Student protests in Tirana in December 1990 marked the fall of communism in Albania. Hoxha’s statue in central Tirana was famously toppled by the pro-democracy protest.
Albania, arguably Europe’s most repressive state began its transition out of forty years of communist isolation. Albanians were able to devour the outside world for the first time after years of religious repression, closed borders, dress codes and even restrictions on what literature they could read or music that could be listened to.
Rewind to Hoxha’s death in 1985 and Ramiz Alia was carefully handpicked to take control. He wanted to preserve the communist system whilst gradually introducing economic reforms and diplomatic ties with Western Europe.
Different opinions within the communist Party of Labour of Albania led to the creation of the Democratic Party in December 1990. In the 1991 elections, the communist party remained in power but after many strikes and plenty of opposition, allowed non-communists into the stability government.
Following more social unrest, economic collapse and with overt US backing, the Democratic Party won the majority in the 1992 election and Sali Berisha became the first elected non-communist president of Albania.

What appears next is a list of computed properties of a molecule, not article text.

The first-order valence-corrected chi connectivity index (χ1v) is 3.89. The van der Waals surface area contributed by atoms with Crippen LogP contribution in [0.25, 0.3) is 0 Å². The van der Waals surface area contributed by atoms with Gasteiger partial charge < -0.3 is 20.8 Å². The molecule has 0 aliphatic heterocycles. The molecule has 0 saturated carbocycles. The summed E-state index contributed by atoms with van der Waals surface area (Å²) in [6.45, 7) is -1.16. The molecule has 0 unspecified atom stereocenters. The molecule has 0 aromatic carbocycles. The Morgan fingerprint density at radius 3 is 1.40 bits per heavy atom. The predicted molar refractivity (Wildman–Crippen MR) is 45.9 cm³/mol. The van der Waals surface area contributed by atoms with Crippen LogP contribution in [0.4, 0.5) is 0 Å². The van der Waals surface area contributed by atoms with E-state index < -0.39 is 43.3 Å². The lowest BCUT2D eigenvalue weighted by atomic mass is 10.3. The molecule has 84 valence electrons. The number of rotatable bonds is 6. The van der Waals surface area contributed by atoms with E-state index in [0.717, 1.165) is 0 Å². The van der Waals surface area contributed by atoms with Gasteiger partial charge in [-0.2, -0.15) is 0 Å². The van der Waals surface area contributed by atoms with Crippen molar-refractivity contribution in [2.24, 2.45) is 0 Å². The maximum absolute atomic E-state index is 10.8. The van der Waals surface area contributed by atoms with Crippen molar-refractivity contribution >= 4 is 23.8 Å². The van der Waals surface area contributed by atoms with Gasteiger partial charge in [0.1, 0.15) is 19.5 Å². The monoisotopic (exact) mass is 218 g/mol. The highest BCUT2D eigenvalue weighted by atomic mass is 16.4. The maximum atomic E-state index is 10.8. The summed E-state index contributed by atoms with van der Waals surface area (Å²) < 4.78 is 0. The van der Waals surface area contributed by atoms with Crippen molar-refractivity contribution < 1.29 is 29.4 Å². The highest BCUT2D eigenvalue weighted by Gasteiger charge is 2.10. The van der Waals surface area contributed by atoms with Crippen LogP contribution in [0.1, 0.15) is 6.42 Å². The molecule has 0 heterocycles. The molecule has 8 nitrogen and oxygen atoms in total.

The free-market economy attempted to at least open the way for financial aid from developed countries. For many Albanians, however, the pace of economic and political change appeared too slow after decades of repression and growing poverty.
Huge financial pyramid schemes that had popped-up in 1996 soon collapsed, wiping out more than $1 billion of people’s savings. More than two-thirds of the population invested in them and they accounted for half the country’s GDP. The collapse sparked rioting, anarchy, deaths and ultimately led to the collapse of the government.
International mediation in the form of OSCE special envoy led by Franz Vranitzky was drafted in to restore calm and create a reconciliation government.
The Democratic party returned to power in 2005 and former president Berisha was named Prime Minister. He worked to implement economic and social changes to gain membership in NATO and EU. These included reducing crime rates, deterring drug trafficking and corruption.
Albania joined NATO in 2009 and in the same year applied for EU membership. Since 2014 it has been an official candidate for accession and receiving development aid as part of the accession plan.
The modern Albania diaspora is a consequence of the fall of communism. Albanians are now the second largest nationality to be granted citizenship of one of the member states of the EU. Albanians make up 7% of all passports issued by EU member states. Mostly receiving Greek and Italian citizenship, the most preferred nations since the borders were opened after the fall of communism in 1991.